What are electrical hazards?
An electrical hazard is a dangerous condition where a worker can or does make electrical contact with ’live’ elements (parts that are normally energized) or items that may have become energized due to some type of failure. From that contact, the person may sustain an injury from shock, and there may be potential for the worker to be involved in an arc flash (electrical explosion) which can result in significant burns among other injuries.
What the law says
Employers need to develop and implement a written health and safety program that supports the control of electrical hazards in the workplace and follow the regulations that apply to electrical hazards.
Guidelines for controlling electrical energy and/or working on or near electrical equipment and conductors can be found in several documents, including:
- Construction Regulation (Ontario Regulation 213/91 – Sections 181-195.3)
- Ontario Electrical Safety Code
- Ontario Regulation 213/07 – Fire Code Part 4, Subsection 4.1.8 (Handling Flammable and Combustible Liquids)
- Ontario Regulation 851, Regulation for Industrial Establishments, Section 22, Subsection 4
- Ontario Regulation 851, Regulation for Industrial Establishments, Sections 40-42, 74-76
- Canada Occupational Health and Safety Regulations SOR/86-304 – Pat VIII (wasn’t sure if Federal legislations was required)
- NPFA 70E Standard for Electrical Safety in the Workplace
- CSA Z462 Workplace Electrical Safety
- CSA Z460 Control of Hazardous Energy - Lockout and Other Methods
*Current versions of the documents indicated above should always be referenced
How having a workplace electrical safety electrical hazard program can help your business
The most common type of work to result in an electrocution is routine work involving repair and maintenance. Ensuring lockout procedures are followed and that circuits are tested to ensure they are de-energized, is crucial.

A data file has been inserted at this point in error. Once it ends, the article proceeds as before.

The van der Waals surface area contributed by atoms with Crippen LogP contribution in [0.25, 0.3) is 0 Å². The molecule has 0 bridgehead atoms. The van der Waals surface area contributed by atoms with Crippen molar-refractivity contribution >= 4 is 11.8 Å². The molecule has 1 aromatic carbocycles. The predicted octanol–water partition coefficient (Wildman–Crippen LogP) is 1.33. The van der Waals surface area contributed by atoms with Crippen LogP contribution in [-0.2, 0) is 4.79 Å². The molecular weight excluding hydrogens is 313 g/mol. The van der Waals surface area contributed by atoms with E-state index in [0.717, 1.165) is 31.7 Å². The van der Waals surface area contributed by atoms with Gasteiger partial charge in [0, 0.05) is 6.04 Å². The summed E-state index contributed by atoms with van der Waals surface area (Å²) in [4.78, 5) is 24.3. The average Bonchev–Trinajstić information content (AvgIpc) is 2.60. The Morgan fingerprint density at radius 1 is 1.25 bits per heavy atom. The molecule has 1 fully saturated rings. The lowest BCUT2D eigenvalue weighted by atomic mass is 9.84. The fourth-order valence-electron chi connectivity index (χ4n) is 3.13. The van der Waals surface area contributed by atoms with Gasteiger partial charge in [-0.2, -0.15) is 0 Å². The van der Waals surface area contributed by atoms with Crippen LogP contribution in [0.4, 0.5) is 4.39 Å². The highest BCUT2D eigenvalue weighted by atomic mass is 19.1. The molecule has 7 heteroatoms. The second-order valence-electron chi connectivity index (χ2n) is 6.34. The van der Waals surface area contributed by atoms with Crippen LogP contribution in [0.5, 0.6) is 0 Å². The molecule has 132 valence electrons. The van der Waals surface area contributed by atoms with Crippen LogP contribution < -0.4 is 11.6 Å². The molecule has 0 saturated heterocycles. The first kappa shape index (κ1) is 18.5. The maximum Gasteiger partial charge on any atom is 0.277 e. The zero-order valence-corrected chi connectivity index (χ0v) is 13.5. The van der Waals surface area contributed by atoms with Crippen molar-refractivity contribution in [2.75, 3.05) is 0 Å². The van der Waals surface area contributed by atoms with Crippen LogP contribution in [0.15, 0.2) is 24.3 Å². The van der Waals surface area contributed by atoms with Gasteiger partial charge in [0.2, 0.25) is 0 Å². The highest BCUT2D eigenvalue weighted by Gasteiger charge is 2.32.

The main dangers of electrical hazards are electrical shock and/or fire. Nearly half of incidents involve people working on electrical equipment while it was energized. Other causes of injury involved malfunctioning meters, faulty equipment and the use of equipment in close proximity to live electricity.
While many incidents involve workers in an electrical trade such as electricians, the vast majority of incidents involve workers in other occupations such as maintenance workers, millwrights, apprentices, labourers, heating, ventilation and air conditioning (HVAC) technicians, equipment operators, supervisors, and drivers.
The impact of an electrical injury or fatality can be devastating for the workers involved and crippling in terms of production downtime, legal fees and associated costs, so having an effective electrical hazards program and understanding the regulatory requirement for managing electrical hazards is critical.
What you can do
Employers should identify potential electrical hazards in the workplace, create the necessary policies and programs, provide personal protective equipment as appropriate, and provide training on how to safely work with or near electrical hazards. Only authorized individuals, who are qualified and properly trained should be locking and tagging out equipment and/or working on or near electrical hazards.